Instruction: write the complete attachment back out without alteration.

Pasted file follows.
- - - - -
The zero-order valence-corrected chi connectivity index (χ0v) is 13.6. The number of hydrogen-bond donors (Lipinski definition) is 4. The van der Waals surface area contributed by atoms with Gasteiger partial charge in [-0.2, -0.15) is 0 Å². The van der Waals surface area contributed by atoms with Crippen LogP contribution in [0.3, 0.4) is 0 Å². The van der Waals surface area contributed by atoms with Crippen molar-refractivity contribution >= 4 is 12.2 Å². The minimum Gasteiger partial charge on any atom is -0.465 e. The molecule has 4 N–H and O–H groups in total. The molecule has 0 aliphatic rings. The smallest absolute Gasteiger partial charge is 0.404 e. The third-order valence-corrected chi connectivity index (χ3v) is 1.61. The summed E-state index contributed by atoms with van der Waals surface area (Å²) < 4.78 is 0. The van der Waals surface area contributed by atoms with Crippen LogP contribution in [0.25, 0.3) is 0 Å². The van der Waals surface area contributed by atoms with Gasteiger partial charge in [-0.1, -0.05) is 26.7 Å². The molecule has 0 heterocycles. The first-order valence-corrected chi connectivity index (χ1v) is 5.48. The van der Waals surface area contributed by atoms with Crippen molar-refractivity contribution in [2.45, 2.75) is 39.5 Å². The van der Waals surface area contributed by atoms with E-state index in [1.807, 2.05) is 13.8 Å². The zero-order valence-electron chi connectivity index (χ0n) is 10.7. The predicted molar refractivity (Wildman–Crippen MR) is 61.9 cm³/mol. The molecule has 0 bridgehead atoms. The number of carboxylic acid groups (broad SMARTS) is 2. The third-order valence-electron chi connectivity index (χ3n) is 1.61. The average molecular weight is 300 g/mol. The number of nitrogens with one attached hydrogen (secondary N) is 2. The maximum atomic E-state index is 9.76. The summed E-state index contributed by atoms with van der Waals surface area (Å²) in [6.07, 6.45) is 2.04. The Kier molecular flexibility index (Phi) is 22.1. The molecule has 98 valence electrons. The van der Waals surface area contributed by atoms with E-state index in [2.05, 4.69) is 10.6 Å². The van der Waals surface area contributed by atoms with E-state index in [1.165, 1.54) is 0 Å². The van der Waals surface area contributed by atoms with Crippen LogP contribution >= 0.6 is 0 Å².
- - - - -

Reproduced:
The zero-order valence-corrected chi connectivity index (χ0v) is 13.6. The number of hydrogen-bond donors (Lipinski definition) is 4. The van der Waals surface area contributed by atoms with Gasteiger partial charge in [-0.2, -0.15) is 0 Å². The van der Waals surface area contributed by atoms with Crippen LogP contribution in [0.3, 0.4) is 0 Å². The van der Waals surface area contributed by atoms with Crippen molar-refractivity contribution >= 4 is 12.2 Å². The minimum Gasteiger partial charge on any atom is -0.465 e. The molecule has 4 N–H and O–H groups in total. The molecule has 0 aliphatic rings. The smallest absolute Gasteiger partial charge is 0.404 e. The third-order valence-corrected chi connectivity index (χ3v) is 1.61. The summed E-state index contributed by atoms with van der Waals surface area (Å²) < 4.78 is 0. The van der Waals surface area contributed by atoms with Crippen LogP contribution in [0.25, 0.3) is 0 Å². The van der Waals surface area contributed by atoms with Gasteiger partial charge in [-0.1, -0.05) is 26.7 Å². The molecule has 0 heterocycles. The first-order valence-corrected chi connectivity index (χ1v) is 5.48. The van der Waals surface area contributed by atoms with Crippen molar-refractivity contribution in [2.45, 2.75) is 39.5 Å². The van der Waals surface area contributed by atoms with E-state index in [1.807, 2.05) is 13.8 Å². The zero-order valence-electron chi connectivity index (χ0n) is 10.7. The predicted molar refractivity (Wildman–Crippen MR) is 61.9 cm³/mol. The molecule has 0 bridgehead atoms. The number of carboxylic acid groups (broad SMARTS) is 2. The third-order valence-electron chi connectivity index (χ3n) is 1.61. The average molecular weight is 300 g/mol. The number of nitrogens with one attached hydrogen (secondary N) is 2. The maximum atomic E-state index is 9.76. The summed E-state index contributed by atoms with van der Waals surface area (Å²) in [6.07, 6.45) is 2.04. The Kier molecular flexibility index (Phi) is 22.1. The molecule has 98 valence electrons. The van der Waals surface area contributed by atoms with E-state index in [2.05, 4.69) is 10.6 Å². The van der Waals surface area contributed by atoms with E-state index in [1.165, 1.54) is 0 Å². The van der Waals surface area contributed by atoms with Crippen LogP contribution >= 0.6 is 0 Å².